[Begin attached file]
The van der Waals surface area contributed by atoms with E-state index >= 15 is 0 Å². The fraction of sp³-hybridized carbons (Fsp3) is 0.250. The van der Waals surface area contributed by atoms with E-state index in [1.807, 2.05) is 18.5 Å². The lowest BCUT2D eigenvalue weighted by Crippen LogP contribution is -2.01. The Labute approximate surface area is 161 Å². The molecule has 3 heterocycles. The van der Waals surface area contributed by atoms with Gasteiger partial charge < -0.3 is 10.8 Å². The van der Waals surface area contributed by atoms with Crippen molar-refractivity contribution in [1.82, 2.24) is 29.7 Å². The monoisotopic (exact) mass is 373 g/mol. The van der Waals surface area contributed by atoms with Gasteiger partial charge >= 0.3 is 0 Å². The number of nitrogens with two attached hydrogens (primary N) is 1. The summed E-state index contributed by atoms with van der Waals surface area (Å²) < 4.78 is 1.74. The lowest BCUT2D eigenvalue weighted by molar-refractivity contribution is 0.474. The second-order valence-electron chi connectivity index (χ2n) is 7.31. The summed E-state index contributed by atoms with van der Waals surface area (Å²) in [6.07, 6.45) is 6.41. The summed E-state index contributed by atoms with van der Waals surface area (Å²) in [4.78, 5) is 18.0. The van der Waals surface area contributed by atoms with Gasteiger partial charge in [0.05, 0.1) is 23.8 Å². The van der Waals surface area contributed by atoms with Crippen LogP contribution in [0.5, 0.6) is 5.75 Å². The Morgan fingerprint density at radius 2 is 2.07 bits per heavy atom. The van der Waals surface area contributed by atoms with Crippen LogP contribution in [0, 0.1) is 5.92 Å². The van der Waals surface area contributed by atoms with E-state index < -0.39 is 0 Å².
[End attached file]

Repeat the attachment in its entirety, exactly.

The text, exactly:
The van der Waals surface area contributed by atoms with E-state index >= 15 is 0 Å². The fraction of sp³-hybridized carbons (Fsp3) is 0.250. The van der Waals surface area contributed by atoms with E-state index in [1.807, 2.05) is 18.5 Å². The lowest BCUT2D eigenvalue weighted by Crippen LogP contribution is -2.01. The Labute approximate surface area is 161 Å². The molecule has 3 heterocycles. The van der Waals surface area contributed by atoms with Gasteiger partial charge < -0.3 is 10.8 Å². The van der Waals surface area contributed by atoms with Crippen molar-refractivity contribution in [1.82, 2.24) is 29.7 Å². The monoisotopic (exact) mass is 373 g/mol. The van der Waals surface area contributed by atoms with Gasteiger partial charge >= 0.3 is 0 Å². The number of nitrogens with two attached hydrogens (primary N) is 1. The summed E-state index contributed by atoms with van der Waals surface area (Å²) < 4.78 is 1.74. The lowest BCUT2D eigenvalue weighted by molar-refractivity contribution is 0.474. The second-order valence-electron chi connectivity index (χ2n) is 7.31. The summed E-state index contributed by atoms with van der Waals surface area (Å²) in [6.07, 6.45) is 6.41. The summed E-state index contributed by atoms with van der Waals surface area (Å²) in [4.78, 5) is 18.0. The van der Waals surface area contributed by atoms with Gasteiger partial charge in [0.05, 0.1) is 23.8 Å². The van der Waals surface area contributed by atoms with Crippen LogP contribution in [0.5, 0.6) is 5.75 Å². The Morgan fingerprint density at radius 2 is 2.07 bits per heavy atom. The van der Waals surface area contributed by atoms with Crippen LogP contribution in [0, 0.1) is 5.92 Å². The van der Waals surface area contributed by atoms with E-state index < -0.39 is 0 Å².